What do you get when you combine a robotic hare, an eagle and a 360 camera? An epic attack shot like no other.
This shot of a golden eagle’s hunting technique was filmed by the team at BBC’s Natural History Unit for their documentary, “Super Powered Eagles.” They mounted an Insta360 ONE X onto the eagle’s back and onto a specially designed robotic hare for some never before seen shots of this majestic bird in action.
We sat down with one of the producers of this eagle documentary to learn how they pulled off this amazing shot. Read on to learn more about his insights on mounting a 360 camera on an animal to film unique wildlife footage.
1. Could you briefly introduce yourself and your role at BBC?
My name is Simon Baxter and I’m one of the producers at the BBC’s Natural History Unit. I’m involved in making many different wildlife documentaries in various formats, from TV and giant screen to online and VR.
2. Where did the idea for an eagle documentary come from?
Eagles have this mesmerizing blend of power and beauty that’s intoxicating, but their life at the top of the food chain is not as easy as you might expect.
We wanted to reveal what it takes to be the most powerful bird in the sky. To do that, we followed a pair of bald eagles as they tried to raise a family. We also put a trained golden eagle through a series of carefully designed tests in different conditions, like strong winds and bright sunlight. What we ended up capturing was a surprise to us all.
3. Why did you decide to mount a 360 camera on the eagle?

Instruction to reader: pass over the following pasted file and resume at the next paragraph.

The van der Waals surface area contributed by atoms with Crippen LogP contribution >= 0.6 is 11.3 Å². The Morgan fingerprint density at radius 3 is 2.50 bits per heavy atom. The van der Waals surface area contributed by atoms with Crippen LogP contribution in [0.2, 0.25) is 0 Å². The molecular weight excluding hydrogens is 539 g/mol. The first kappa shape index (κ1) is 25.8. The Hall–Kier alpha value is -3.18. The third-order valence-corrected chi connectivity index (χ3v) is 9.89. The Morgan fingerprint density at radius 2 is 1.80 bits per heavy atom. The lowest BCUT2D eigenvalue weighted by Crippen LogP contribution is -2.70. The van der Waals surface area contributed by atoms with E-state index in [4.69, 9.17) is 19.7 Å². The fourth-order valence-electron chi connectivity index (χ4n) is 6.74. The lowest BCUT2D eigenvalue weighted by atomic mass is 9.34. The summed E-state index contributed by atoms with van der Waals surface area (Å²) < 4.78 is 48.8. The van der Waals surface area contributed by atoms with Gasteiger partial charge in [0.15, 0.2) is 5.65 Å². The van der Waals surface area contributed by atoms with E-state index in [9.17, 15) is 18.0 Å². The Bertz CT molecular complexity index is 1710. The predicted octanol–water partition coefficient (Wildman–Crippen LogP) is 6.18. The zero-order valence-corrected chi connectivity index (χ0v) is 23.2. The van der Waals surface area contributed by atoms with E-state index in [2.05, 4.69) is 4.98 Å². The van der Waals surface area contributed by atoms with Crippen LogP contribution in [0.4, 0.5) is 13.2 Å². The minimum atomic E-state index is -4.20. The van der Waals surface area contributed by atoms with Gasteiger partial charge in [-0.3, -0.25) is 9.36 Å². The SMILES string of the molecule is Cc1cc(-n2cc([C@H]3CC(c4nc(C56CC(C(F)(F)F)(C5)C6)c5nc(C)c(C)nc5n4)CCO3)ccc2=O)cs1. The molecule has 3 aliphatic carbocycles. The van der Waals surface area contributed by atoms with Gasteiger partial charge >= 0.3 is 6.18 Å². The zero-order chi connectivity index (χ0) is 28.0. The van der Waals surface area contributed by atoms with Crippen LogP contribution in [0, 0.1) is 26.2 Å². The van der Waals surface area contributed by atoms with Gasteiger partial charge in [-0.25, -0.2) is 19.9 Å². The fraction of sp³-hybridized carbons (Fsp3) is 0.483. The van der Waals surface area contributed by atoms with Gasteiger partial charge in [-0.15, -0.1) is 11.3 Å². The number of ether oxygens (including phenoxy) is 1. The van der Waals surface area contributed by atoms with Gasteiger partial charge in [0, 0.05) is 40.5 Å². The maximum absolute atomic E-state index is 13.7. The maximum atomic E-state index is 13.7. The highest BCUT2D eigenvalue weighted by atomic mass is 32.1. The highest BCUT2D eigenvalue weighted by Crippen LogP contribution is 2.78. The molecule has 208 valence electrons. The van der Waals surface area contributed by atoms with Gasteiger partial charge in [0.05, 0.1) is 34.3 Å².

We decided put a 360 camera on an eagle because we wanted to see what their wings do during flight. We really needed to see what both wings were doing at the same time, in the same shot, and the best way of achieving that was with a 360 camera.
We really needed to see what both wings were doing at the same time, in the same shot, and the best way of achieving that was with a 360 camera.
The main reason we chose the Insta360 ONE X for this eagle documentary over any other 360 camera was that it was quite aerodynamic, which was important for the eagle. The camera was also pretty straightforward and easy to use in the field.
4. How did you manage to mount the ONE X on the eagle?
We mounted the camera on the back of the eagle using a very carefully designed harness, and it took months of careful training to get the bird comfortable with it.
On the back of the harness, our team 3D printed a special mount that the camera could sit in. It was crucial that the camera was fitted securely so the footage was stable. But we also wanted to make sure the camera could come out easily if the eagle wanted to get rid of it.
For another shot, we also mounted the camera on a specially-designed robotic hare that our trained golden eagle could hunt. With the camera, we could see how the eagle kept her eyes locked on the target’s position before attacking and then moved her talons forward right before contact.
See the world from a bird’s eye view with their footage captured with the ONE X mounted on the eagle’s back.
5. What sort of feedback have you gotten on the documentary since it aired?
We’ve had lots of brilliant feedback so far. Considering the world is going through a pretty tough time right now with the COVID-19 pandemic, it’s nice to be able to make a few people smile and remind everyone how remarkable the natural world is.
6. Why do you think 360 cameras are a good tool for telling wildlife stories?
If used correctly, 360 cameras can give us a remarkable insight into many wildlife events. When animals try to find food, a mate, or even move from one location to another, it can lead to some chaotic behavior on many different scales. In some situations, the action happens all around us, and then the only way to capture that detail is with a 360 camera.
UK viewers can watch the full “Super Powered Eagles” documentary now on the BBC’s online iPlayer.